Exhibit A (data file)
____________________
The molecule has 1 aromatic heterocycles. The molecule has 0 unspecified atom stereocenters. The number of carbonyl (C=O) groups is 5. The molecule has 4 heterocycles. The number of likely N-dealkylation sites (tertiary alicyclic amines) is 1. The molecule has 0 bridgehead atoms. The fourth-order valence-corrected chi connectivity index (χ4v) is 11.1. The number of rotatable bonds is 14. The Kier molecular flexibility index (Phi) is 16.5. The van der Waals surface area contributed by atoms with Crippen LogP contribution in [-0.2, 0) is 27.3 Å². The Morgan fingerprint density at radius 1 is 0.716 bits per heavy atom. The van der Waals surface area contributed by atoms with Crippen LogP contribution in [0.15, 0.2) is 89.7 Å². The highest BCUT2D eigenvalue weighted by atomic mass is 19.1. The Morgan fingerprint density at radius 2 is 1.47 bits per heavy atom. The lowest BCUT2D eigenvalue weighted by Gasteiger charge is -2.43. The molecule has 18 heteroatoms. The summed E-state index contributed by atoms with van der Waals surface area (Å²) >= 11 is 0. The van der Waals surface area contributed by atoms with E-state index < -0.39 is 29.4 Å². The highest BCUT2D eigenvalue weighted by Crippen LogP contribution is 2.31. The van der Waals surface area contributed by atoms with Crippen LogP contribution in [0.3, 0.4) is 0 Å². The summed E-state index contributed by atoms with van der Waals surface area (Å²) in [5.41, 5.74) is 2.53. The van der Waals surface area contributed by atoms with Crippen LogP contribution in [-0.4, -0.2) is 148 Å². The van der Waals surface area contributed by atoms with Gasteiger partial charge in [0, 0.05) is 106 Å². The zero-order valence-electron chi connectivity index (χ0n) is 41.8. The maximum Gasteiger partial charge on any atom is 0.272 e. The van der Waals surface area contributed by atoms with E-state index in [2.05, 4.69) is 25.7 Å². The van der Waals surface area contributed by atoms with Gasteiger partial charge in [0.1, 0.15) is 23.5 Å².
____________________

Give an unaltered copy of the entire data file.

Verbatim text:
The molecule has 1 aromatic heterocycles. The molecule has 0 unspecified atom stereocenters. The number of carbonyl (C=O) groups is 5. The molecule has 4 heterocycles. The number of likely N-dealkylation sites (tertiary alicyclic amines) is 1. The molecule has 0 bridgehead atoms. The fourth-order valence-corrected chi connectivity index (χ4v) is 11.1. The number of rotatable bonds is 14. The Kier molecular flexibility index (Phi) is 16.5. The van der Waals surface area contributed by atoms with Crippen LogP contribution in [-0.2, 0) is 27.3 Å². The Morgan fingerprint density at radius 1 is 0.716 bits per heavy atom. The van der Waals surface area contributed by atoms with Crippen LogP contribution in [0.15, 0.2) is 89.7 Å². The highest BCUT2D eigenvalue weighted by atomic mass is 19.1. The Morgan fingerprint density at radius 2 is 1.47 bits per heavy atom. The lowest BCUT2D eigenvalue weighted by Gasteiger charge is -2.43. The molecule has 18 heteroatoms. The summed E-state index contributed by atoms with van der Waals surface area (Å²) >= 11 is 0. The van der Waals surface area contributed by atoms with E-state index < -0.39 is 29.4 Å². The highest BCUT2D eigenvalue weighted by Crippen LogP contribution is 2.31. The van der Waals surface area contributed by atoms with Crippen LogP contribution in [0.3, 0.4) is 0 Å². The summed E-state index contributed by atoms with van der Waals surface area (Å²) in [5.41, 5.74) is 2.53. The van der Waals surface area contributed by atoms with Crippen LogP contribution in [-0.4, -0.2) is 148 Å². The van der Waals surface area contributed by atoms with Gasteiger partial charge in [0, 0.05) is 106 Å². The zero-order valence-electron chi connectivity index (χ0n) is 41.8. The maximum Gasteiger partial charge on any atom is 0.272 e. The van der Waals surface area contributed by atoms with E-state index in [2.05, 4.69) is 25.7 Å². The van der Waals surface area contributed by atoms with Gasteiger partial charge in [0.1, 0.15) is 23.5 Å².